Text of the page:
Recently we reported news of the link up between Mountain Roads Recordings and Big Country Bluegrass. Although bands changing labels is nothing new, some may have wondered about the Big Country Bluegrass arrangement with Hay Holler Records.
Well, when talking to Gail Cooler, she added weight to the open ‘secret’ that Kerry Hay was retiring by saying that his decision led directly to the formation of Mountain Roads Recording and their agreement with Big Country Bluegrass.
So, I spoke to Kerry and this is what he had to say, insisting that he wasn’t retiring ‚Ä¶‚Ä¶.
“I, and Hay Holler, are in fact ‘winding down.’ I have no firm plans to do any more recording, but if the right band came along, and would be interested in recording with Hay Holler, I would do it. I realize this is a very unlikely scenario, as any band within their senses would want to associate with an aggressive label. As I said in the previous email message, I will keep Hay Holler, Inc. an ongoing, viable operation, for the purpose of maintaining inventory for our artists who continue to tour.”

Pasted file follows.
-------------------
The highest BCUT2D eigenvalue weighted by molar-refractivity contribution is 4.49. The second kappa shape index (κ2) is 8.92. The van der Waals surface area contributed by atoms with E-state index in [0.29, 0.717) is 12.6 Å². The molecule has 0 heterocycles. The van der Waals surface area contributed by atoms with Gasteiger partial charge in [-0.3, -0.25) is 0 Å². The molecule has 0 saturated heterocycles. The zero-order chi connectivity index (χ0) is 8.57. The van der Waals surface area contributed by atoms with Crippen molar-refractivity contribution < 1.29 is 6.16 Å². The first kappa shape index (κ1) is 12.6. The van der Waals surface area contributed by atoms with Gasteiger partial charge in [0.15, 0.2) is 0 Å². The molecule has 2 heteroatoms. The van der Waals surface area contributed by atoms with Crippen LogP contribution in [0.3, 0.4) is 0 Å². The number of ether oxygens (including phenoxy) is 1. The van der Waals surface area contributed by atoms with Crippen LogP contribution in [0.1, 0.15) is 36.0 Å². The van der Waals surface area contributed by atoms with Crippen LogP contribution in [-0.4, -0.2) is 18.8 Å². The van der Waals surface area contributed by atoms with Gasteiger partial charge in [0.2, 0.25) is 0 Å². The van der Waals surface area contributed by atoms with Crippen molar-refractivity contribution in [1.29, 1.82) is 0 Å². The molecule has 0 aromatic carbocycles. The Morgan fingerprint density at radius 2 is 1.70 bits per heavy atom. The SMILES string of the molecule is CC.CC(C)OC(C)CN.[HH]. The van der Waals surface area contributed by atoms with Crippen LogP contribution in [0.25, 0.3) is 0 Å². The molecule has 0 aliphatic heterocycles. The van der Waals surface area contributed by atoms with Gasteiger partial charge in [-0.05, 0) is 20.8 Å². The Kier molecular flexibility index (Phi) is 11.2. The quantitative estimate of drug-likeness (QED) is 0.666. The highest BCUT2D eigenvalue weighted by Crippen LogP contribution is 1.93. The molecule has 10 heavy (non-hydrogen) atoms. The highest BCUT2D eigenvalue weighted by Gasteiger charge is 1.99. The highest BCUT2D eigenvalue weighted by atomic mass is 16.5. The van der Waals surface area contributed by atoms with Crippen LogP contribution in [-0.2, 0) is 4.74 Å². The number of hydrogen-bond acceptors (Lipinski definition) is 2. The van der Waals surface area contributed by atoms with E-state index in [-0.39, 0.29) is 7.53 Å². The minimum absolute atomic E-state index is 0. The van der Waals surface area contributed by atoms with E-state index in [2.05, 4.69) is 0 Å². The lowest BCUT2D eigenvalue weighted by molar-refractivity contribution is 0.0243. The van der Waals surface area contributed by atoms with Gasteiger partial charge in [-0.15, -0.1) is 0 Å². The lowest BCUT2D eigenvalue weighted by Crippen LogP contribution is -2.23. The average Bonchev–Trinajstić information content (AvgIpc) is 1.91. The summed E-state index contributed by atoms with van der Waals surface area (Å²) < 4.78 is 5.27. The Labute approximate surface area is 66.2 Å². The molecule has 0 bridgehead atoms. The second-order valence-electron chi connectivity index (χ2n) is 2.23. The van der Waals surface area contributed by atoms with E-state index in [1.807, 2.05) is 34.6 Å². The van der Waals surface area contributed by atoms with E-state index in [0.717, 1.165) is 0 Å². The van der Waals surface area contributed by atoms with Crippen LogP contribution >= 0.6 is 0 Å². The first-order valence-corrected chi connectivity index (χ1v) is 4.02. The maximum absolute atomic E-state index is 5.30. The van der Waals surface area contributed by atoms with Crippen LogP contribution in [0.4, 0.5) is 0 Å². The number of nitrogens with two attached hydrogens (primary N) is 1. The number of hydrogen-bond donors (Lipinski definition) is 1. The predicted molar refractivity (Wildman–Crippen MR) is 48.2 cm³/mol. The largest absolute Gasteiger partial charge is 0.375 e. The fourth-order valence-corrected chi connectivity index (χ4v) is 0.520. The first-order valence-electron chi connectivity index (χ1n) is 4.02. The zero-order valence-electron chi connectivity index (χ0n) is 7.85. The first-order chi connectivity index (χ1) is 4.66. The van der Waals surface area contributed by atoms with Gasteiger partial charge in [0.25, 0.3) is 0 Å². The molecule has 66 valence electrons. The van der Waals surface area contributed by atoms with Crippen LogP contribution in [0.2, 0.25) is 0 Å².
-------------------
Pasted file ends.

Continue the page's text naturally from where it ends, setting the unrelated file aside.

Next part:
Hay Holler Records was formed in 1989, with their first recordings released in 1990, following a collaboration with banjoist Butch Robins [Blue Grass Boys and bass player with New Grass Revival]. The label is noted for releasing what Hay describes as “real bluegrass, hard-core traditional mountain-style bluegrass that sounds as lonesome as a Whippoorwill.”
A representative listing of artists that have recordings released by Hay Holler includes Herschel Sizemore, 5 For The Gospel, Big Country Bluegrass, The Bluegrass Brothers, Cedar Hill, The Gibson Brothers, The Gillis Brothers, The Goins Brothers, Sand Mountain and Wayne Henderson.
For more about Kerry Hay and Hay Holler Records listen to his GrassCast interview from December 2005.